In Conclusion:

In the case of humans, everything that we do that seems intelligent is part of a large, complex mechanism in which we are engaged to ensure our survival. This is so hardwired into us that we do not see it easily, and we certainly cannot change it very much. However, superintelligent computer programs are not limited in this way. They understand the way that they work, can change their own code, and are not limited by any particular reward mechanism. I argue that because of this fact, such entities are not self-consistent. In fact, if our superintelligent program has no hard-coded survival mechanism, it is more likely to switch itself off than to destroy the human race willfully.


As this analysis stands, it is a very simple argument, and of course there are many cases which are not covered here. But that does not mean they have been neglected! I hope to address some of these problems in subsequent posts, as including them here would make this article way too long.

[1] – Pavlov’s dog experiment – http://en.wikipedia.org/wiki/Classical_conditioning

[2] – Reinforcement Learning – http://en.wikipedia.org/wiki/Reinforcement_learning

[3] – AIXI Model, M Hutter el el. – http://www.hutter1.net/official/index.htm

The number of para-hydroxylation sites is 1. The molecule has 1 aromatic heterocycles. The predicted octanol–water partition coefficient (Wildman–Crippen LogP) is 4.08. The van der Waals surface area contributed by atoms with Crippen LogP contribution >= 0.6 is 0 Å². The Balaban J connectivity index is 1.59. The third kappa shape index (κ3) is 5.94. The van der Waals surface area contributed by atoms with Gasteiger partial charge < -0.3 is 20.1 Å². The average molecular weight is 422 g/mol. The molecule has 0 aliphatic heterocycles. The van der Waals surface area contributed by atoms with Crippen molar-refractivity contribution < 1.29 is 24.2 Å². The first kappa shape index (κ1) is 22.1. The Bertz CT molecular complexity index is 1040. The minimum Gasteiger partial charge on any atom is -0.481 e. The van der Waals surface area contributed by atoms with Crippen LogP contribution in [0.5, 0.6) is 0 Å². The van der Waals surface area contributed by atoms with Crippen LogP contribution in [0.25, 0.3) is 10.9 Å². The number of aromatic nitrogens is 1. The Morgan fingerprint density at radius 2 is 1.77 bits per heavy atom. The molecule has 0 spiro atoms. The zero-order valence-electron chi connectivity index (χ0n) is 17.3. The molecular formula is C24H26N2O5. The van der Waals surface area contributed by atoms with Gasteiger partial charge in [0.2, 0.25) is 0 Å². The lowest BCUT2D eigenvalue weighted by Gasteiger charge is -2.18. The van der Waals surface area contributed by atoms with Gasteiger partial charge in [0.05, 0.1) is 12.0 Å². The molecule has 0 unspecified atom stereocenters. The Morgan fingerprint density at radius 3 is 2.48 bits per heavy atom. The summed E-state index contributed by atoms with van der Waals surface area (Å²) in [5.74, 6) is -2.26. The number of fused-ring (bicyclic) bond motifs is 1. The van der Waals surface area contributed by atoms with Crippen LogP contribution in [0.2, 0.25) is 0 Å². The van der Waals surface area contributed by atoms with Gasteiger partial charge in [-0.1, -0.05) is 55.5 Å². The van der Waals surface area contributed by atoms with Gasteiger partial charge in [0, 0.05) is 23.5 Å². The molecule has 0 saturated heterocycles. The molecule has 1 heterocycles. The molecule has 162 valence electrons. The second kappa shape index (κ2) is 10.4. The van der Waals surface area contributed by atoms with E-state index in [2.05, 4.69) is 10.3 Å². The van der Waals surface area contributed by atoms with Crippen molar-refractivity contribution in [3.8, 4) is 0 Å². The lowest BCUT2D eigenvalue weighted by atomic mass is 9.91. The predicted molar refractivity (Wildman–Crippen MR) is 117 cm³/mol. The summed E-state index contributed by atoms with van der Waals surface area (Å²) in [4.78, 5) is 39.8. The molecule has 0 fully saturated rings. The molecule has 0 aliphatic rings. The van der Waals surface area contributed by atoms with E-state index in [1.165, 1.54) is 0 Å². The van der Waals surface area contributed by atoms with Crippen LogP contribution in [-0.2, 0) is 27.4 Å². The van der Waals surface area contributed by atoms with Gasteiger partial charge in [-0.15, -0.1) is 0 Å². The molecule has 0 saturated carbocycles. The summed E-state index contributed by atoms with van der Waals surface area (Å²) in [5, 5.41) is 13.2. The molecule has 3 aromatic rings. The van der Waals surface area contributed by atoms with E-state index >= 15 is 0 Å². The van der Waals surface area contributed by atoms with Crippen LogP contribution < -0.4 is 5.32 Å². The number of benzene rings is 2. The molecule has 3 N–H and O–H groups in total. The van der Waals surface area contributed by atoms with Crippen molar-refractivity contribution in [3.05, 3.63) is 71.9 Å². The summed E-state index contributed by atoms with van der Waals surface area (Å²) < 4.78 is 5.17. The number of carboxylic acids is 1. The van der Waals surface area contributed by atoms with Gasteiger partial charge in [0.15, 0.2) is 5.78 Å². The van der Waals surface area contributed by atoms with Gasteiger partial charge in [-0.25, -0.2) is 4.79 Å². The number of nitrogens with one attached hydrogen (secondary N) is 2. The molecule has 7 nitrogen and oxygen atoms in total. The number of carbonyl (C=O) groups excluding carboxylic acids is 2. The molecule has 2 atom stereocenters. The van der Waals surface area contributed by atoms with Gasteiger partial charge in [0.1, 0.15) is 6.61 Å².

Transhumanism and objectivity: An introduction

I have been involved in the transhumanism community for a fair while now, and I have heard many arguments arising from both proponents and skeptics of the ‘movement’. However, many of these arguments seem to stem from instinctive reactions rather than critical thinking. Transhumanism proponents will sometimes dogmatically defend their assumptions without considering whether or not what they believe may actually be physically possible. The reasoning behind this is fairly easy to understand: Transhumanism promises escape from some of humanity’s deepest built in fears. However, the belief that something of value will arise if one’s assumptions are correct can often leave us afraid to question those assumptions.